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Evidence for polyphyletic origin of the members of the orders of Oscillatoriales and Pleurocapsales as determined by 16S rDNA analysis

Tatsuya Ishida , Makoto M. Watanabe , Junta Sugiyama , Akira Yokota
DOI: http://dx.doi.org/10.1111/j.1574-6968.2001.tb10736.x 79-82 First published online: 1 July 2001

Abstract

Phylogenetic analyses were carried out on six pleurocapsalean strains and 12 oscillatorialean strains by sequence determination of the 16S rDNA (16S rRNA gene). Although heterocyst-forming strains of the orders Nostocales and Stigonematales were shown to be monophyletic, unicellular strains of the orders Chroococcales and filamentous Oscillatoriales were shown to be polyphyletic, as reported earlier. Moreover, unicellular and baeocyte-forming strains of the order Pleurocapsales, which were thought to be monophyletic, were newly found to be polyphyletic. The results strongly indicate that even morphology was not necessarily reflected in the phylogenetic relationships at the order level. A need exists to reconstruct the taxonomy of cyanobacteria at the order level.

Keywords
  • Cyanobacterium
  • Pleurocapsales
  • 16S rDNA
  • Phylogeny

1 Introduction

Cyanobacteria are autotrophic bacteria that perform oxygenic photosynthesis. The taxonomy of cyanobacteria has until now been based mainly on their morphology, and cyanobacteria are now separated into five orders [1]: Chroococcales (I), Pleurocapsales (II), Oscillatoriales (III), Nostocales (IV), and Stigonematales (V). Phylogenetic analyses of cyanobacteria based on 16S rDNA were carried out by several groups [26], which indicated that Chroococcales (I) and Oscillatoriales (III) were polyphyletic. Other orders, Nostocales (IV) and Stigonematales (V), which form heterocysts, were shown to be monophyletic. Of the other orders, monophylicity was indicated for Pleurocapsales (II) which forms internal spores (baeocytes); however, only a few strains were phylogenetically analyzed. Furthermore, the sequences determined in pleurocapsalean strains (II) were incomplete. As in the other orders of cyanobacteria, the taxonomy of Pleurocapsales (II) was based on its morphology [7]. The morphology of cyanobacteria is known to change easily and is not conserved [8].

To grasp a general image of Pleurocapsales (II) and to get more information on Oscillatoriales (III), in this study we investigated the phylogenetic position of the six pleurocapsalean strains (II) and 12 oscillatorialean strains (III) based on 16S rDNA sequences, which have been proved to be very useful in the study of bacterial phylogeny [9].

2 Materials and methods

2.1 Cyanobacterial strains

The strains examined were as follows: Chroococcidiopsis sp. PCC 6712 and C. thermalis PCC 7203; Stanieria sp. PCC 7301 and S. cyanosphaera PCC 7437T; Pleurocapsa sp. PCC 7319 and PCC 7327; Geitlerinema sp. PCC 7105; Leptolyngbya sp. PCC 7104 and PCC 7375; Lyngbya aestuarii PCC 7419T; Oscillatoria acuminata PCC 6304 and O. sancta PCC 7515T; Pseudanabaena sp. PCC 6802, PCC 6903, PCC 7367, PCC 7403, and PCC 7408; Symploca sp. PCC 8002. All strains were obtained from the Pasteur Culture Collection (PCC), and all were axenic. Pleurocapsa sp. PCC 7319 and Pseudanabaena sp. PCC 7367 were grown in medium ASN-III [10], Geitlerinema sp. PCC 7105, Leptolyngbya sp. PCC 7375, and Stanieria sp. PCC 7301 in medium ASN-III.B12 [10], Symploca sp. PCC 8002 in medium ASO-III [10], Chroococcidiopsis sp. PCC 6712, C. thermalis PCC 7203, Leptolyngbya sp. PCC 7104, O. acuminata PCC 6304, O. sancta PCC 7515T, Pleurocapsa sp. PCC 7327, Pseudanabaena sp. PCC 6802, PCC 6903, PCC 7403, PCC 7408, and S. cyanosphaera PCC 7437T in medium BG-11 [10], and L. aestuarii PCC 7419T in medium MN [10]. These strains were cultured by incubation in test tubes without aeration at 20°C with fluorescent lamp illumination of 500 lux. The names of strains used fundamentally followed the catalog of PCC [10].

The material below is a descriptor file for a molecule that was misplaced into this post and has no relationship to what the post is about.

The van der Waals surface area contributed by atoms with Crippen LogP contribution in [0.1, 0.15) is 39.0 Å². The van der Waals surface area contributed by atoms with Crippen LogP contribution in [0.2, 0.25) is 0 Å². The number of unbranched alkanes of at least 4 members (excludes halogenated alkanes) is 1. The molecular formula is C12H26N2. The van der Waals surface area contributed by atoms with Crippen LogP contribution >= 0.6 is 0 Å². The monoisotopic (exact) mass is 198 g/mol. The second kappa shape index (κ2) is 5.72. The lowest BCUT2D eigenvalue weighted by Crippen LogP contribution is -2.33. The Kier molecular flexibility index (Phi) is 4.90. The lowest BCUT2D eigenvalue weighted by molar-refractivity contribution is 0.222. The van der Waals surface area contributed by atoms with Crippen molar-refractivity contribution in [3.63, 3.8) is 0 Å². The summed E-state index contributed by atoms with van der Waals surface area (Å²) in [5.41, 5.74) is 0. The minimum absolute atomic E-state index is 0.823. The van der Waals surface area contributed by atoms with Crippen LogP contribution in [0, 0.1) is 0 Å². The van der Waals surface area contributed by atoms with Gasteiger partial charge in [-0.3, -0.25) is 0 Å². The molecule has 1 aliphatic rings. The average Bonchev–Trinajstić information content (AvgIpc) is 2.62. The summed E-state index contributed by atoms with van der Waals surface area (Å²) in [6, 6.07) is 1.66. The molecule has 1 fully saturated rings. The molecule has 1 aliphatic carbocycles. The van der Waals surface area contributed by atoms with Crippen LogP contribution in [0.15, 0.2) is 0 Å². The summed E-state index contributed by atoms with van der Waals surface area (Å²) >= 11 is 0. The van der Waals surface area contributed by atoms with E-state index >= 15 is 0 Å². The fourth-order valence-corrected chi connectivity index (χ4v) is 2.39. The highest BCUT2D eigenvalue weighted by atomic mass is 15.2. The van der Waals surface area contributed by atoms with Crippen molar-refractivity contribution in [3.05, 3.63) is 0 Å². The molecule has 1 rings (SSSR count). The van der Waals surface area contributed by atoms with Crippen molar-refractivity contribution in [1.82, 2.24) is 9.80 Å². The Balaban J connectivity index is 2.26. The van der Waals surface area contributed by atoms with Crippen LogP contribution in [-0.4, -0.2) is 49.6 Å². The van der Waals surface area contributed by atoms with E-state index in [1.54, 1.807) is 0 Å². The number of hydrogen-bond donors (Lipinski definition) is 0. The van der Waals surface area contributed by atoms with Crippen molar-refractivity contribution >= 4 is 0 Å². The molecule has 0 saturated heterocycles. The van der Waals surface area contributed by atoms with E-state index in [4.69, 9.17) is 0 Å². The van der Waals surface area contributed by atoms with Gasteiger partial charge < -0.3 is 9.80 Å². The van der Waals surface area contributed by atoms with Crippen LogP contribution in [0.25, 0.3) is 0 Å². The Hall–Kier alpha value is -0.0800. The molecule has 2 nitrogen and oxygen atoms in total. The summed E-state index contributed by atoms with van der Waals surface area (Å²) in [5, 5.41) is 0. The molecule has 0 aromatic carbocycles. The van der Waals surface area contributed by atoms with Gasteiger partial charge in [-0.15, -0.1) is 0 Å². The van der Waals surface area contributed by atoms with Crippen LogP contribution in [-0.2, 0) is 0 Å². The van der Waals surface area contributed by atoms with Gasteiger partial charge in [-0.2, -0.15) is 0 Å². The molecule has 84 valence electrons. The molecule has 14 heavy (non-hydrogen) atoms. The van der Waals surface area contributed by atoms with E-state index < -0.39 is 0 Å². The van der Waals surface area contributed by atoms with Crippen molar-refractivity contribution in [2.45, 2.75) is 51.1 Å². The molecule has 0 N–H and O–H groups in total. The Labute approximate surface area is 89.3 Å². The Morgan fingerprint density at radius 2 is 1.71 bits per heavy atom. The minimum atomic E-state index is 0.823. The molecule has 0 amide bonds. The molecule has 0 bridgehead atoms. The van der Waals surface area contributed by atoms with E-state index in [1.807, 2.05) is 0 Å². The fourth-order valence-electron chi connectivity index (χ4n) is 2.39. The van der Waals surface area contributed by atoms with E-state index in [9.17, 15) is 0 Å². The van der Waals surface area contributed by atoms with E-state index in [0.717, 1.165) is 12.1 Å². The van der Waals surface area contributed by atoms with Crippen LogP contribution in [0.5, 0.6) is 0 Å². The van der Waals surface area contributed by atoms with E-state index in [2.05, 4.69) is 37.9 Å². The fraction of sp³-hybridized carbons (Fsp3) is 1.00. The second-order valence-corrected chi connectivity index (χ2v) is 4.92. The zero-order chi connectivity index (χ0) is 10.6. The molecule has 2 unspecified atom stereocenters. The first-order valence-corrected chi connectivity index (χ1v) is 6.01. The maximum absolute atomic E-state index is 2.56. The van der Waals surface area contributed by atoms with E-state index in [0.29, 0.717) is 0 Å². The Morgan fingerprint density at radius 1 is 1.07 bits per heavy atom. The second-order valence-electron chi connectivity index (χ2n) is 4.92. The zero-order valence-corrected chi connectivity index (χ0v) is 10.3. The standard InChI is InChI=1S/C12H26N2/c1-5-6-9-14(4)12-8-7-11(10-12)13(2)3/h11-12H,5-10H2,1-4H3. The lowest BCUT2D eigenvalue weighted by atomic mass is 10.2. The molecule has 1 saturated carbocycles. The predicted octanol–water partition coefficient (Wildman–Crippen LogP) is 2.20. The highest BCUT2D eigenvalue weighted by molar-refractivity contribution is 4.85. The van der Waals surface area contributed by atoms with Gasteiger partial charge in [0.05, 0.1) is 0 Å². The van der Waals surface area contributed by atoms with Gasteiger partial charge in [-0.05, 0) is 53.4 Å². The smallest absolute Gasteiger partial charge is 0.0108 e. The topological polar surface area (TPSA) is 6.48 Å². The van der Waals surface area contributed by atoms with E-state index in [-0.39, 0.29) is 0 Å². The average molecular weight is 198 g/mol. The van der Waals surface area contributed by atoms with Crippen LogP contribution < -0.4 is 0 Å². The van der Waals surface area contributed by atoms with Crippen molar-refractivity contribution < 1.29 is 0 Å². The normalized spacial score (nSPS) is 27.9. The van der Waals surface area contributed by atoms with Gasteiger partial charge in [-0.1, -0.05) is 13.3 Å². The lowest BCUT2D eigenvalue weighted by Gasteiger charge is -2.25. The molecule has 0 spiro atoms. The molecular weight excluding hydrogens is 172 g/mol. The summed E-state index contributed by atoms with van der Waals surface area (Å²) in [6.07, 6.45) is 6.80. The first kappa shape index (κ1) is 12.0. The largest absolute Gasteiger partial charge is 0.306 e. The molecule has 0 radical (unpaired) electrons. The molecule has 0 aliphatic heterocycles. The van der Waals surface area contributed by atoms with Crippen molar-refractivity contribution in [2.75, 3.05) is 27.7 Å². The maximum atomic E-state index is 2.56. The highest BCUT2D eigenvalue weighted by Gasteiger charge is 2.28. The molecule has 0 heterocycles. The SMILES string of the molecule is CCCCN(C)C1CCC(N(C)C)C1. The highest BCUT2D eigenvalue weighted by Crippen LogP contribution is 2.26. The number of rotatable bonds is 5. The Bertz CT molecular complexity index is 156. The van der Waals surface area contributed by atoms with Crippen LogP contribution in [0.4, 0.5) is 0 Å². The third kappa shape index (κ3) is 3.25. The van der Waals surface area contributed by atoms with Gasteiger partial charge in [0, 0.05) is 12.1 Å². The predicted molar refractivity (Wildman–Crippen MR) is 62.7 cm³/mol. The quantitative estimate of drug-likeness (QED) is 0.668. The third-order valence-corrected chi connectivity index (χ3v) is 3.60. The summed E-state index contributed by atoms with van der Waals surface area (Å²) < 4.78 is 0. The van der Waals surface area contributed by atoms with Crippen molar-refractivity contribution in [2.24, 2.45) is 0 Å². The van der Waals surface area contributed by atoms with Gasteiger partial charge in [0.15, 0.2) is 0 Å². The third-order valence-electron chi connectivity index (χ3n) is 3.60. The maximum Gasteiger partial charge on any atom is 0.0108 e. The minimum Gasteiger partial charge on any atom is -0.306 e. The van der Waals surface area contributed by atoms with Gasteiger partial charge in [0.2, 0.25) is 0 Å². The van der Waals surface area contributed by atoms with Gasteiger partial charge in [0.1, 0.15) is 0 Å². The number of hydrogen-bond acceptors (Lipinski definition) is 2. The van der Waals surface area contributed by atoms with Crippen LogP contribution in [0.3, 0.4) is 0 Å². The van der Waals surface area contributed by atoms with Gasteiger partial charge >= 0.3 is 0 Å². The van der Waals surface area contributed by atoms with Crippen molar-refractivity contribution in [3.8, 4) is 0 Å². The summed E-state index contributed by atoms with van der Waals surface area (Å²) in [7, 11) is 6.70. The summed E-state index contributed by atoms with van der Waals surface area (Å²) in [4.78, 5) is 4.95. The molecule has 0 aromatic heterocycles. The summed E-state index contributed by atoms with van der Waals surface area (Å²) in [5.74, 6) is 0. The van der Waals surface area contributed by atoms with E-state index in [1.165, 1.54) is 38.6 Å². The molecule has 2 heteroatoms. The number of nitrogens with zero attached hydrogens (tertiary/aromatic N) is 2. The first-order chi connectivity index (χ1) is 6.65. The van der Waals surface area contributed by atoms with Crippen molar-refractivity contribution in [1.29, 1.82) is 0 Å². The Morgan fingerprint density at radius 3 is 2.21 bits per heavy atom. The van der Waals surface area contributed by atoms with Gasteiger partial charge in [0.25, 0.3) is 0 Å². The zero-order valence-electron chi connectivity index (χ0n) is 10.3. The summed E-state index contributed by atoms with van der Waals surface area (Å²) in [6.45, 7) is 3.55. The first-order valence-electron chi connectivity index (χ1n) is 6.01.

2.2 PCR amplification and sequencing

The methods for DNA extraction, amplification, and sequencing of 16S rDNA were the same as those described previously [3], except for PCR oligonucleotide primers and conditions. The almost complete 16S rDNAs from the genomic DNA of the respective strains were amplified by PCR, using oligonucleotide primers by the combination of 1 (5′-AGAGTTTGATCCTGGCTCAG-3′) and 16 (5′-ACGCCGACCTAGTGGAGGAA-3′) [11]. PCR was performed at first for 3 min at 94°C and then 30 cycles with the following features: 1 min at 94°C, 1 min at 55°C, and 2 min at 72°C, followed by a final elongation step for 10 min at 72°C.

2.3 Alignment and phylogenetic analyses

The new 16S rDNA sequences were multiple-aligned using CLUSTAL W, version 1.74 [12] with a selection of cyanobacterial reference sequences obtained from the DNA Data Bank of Japan (DDBJ). The alignment was corrected manually and converted to a distance matrix. A phylogenetic tree was constructed from the distance matrix data by applying the algorithm of the neighbor-joining (NJ) method [13] to Knuc values [14] with multiple substitutions corrected and positions with gaps excluded. To evaluate the robustness of branches in the inferred tree, the bootstrap resampling method of Felsenstein [15] with 1000 replicates was used. Maximum likelihood (ML) analysis was also carried out using the MOLPHY program, version 2.3b3 [16] based on the same alignment data after positions with gaps were excluded. The ML distance matrix was calculated using NucML, and the initial NJ tree was reconstructed by NJdist in the MOLPHY package. The ML tree was finally obtained using NucML with the local rearrangement method from the NJ tree with the HKY model, and local bootstrap probabilities were estimated by a resampling of the estimated log-likelihood method [17].